China unveils plan for world’s biggest carbon-trading market

China unveiled its plan for a national carbon-trading market on Dec 19, 2017, though it did not give details on when trading would start.
China unveiled its plan for a national carbon-trading market on Dec 19, 2017, though it did not give details on when trading would start.PHOTO: REUTERS

BEIJING (BLOOMBERG, REUTERS) - China on Tuesday (Dec 19) unveiled its plan for a national carbon market, creating the world’s biggest trading system for the climate-warming emissions. 

The market will initially involve only the power sector, National Development and Reform Commission vice-chairman Zhang Yong said Tuesday (Dec 19) at a briefing in Beijing. While that’s a pullback from the nation’s previous plan to include eight industries, China’s market will still be bigger than the European Union’s system.

Zhang did not give details on when trading will start. Nine regions and cities, including Jiangsu, Fujian and seven regions where pilot schemes have taken place, will coordinate to establish the system, according to a statement released ahead of the briefing.

The world’s biggest carbon emitter wants to use a market-based system to help it cap emissions by about 2030. The nation is also making big bets on clean-energy projects to help reach its goal of deriving 20 per cent of its energy from sources other than fossil fuels by that year.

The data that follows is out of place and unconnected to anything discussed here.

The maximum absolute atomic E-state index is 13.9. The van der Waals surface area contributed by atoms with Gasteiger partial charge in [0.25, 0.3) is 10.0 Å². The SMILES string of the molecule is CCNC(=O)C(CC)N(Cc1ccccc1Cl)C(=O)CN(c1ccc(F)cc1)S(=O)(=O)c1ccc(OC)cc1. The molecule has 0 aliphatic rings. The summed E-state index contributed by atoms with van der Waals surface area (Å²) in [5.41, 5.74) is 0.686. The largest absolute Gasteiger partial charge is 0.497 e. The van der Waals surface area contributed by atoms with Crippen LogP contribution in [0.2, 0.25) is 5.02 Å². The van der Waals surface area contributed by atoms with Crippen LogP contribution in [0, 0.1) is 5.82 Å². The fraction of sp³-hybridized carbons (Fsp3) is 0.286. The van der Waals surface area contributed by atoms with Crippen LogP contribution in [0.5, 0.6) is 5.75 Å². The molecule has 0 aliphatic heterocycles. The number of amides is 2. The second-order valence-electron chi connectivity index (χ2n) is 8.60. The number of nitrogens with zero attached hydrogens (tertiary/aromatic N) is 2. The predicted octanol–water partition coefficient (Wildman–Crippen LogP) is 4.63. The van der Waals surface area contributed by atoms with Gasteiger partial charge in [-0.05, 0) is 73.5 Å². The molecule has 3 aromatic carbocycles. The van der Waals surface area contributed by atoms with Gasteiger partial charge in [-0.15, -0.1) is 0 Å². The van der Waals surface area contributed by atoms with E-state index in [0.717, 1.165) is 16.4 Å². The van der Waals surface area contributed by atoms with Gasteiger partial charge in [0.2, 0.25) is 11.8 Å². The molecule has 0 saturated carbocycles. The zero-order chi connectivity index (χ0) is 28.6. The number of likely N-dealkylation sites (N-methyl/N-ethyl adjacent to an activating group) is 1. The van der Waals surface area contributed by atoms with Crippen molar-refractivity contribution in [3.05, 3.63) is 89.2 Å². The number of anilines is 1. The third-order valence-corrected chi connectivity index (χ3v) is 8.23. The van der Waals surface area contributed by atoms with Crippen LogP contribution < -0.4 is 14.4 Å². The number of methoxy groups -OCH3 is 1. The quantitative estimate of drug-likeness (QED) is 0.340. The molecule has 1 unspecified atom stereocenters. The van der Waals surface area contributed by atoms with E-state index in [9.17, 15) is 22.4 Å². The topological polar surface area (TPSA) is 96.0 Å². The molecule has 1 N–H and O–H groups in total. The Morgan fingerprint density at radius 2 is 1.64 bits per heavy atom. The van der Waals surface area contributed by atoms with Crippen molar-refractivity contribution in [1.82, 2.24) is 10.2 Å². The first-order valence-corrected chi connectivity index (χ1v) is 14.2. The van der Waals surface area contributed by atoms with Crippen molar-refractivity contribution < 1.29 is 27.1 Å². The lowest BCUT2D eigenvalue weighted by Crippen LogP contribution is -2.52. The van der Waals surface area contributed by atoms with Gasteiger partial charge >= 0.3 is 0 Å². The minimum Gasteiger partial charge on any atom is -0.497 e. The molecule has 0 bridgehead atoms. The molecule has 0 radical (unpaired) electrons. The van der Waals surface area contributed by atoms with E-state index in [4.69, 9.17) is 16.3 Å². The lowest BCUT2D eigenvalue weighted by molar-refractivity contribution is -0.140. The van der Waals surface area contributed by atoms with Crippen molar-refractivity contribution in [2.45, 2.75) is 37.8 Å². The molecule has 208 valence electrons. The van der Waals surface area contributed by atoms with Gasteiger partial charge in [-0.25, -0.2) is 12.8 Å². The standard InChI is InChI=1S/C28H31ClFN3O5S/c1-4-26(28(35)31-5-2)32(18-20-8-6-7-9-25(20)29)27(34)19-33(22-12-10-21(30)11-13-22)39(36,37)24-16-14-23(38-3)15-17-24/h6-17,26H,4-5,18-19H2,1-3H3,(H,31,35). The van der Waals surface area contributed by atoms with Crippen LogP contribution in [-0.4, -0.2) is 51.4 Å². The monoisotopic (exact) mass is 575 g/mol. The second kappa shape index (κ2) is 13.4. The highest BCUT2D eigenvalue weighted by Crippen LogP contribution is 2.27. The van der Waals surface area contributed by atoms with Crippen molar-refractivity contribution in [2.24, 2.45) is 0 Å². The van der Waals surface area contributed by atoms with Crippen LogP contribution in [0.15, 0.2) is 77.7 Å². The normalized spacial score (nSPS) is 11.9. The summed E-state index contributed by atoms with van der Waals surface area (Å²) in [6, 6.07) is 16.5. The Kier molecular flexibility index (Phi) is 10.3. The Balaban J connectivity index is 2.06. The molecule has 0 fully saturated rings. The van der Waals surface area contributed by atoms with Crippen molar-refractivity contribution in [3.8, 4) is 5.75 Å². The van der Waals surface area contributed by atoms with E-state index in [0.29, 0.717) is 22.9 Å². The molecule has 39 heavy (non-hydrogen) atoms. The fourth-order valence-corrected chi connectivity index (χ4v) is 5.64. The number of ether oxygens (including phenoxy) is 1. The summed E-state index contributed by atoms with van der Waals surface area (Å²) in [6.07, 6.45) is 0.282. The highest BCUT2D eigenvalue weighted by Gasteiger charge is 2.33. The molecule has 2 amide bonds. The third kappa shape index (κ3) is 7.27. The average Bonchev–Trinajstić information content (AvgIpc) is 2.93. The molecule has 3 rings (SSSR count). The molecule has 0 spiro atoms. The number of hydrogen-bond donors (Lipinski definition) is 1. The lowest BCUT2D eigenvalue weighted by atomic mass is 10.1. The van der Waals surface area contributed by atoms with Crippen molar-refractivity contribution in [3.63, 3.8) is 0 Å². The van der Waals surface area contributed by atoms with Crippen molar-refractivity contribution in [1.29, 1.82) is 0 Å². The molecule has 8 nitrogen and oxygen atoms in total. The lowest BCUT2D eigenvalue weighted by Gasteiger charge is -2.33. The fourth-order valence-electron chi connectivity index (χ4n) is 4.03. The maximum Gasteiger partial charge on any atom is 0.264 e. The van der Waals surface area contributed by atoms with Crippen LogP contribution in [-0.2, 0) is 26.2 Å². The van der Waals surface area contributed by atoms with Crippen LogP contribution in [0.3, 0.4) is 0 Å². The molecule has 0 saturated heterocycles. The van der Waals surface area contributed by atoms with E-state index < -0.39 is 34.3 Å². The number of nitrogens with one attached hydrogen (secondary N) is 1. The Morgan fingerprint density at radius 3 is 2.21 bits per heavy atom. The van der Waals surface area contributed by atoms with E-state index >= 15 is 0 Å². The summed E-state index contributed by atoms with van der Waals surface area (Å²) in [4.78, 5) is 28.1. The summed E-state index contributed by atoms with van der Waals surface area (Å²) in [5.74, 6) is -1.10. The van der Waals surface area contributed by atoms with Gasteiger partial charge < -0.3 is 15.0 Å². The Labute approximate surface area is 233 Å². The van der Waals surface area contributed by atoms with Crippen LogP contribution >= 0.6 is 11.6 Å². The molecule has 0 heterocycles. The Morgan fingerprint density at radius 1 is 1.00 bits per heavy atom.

The introduction of carbon trading will “send a strong political signal to the international community that China will meet its international commitment and lay a foundation to take actions to support the Paris climate agreement”, Zou Ji, San Francisco-based Energy Foundation’s China president, said before the announcement.

Within China, the market will force financial institutions and businesses to consider the carbon impact when they make medium- or long-term plans, he said. 

China has been running pilot programmes since 2013 in some regions, where transaction values totalled 4.5 billion yuan (US$680 million) as of September, Li Gao, an official of the climate-change department at the NDRC, said at a briefing in October.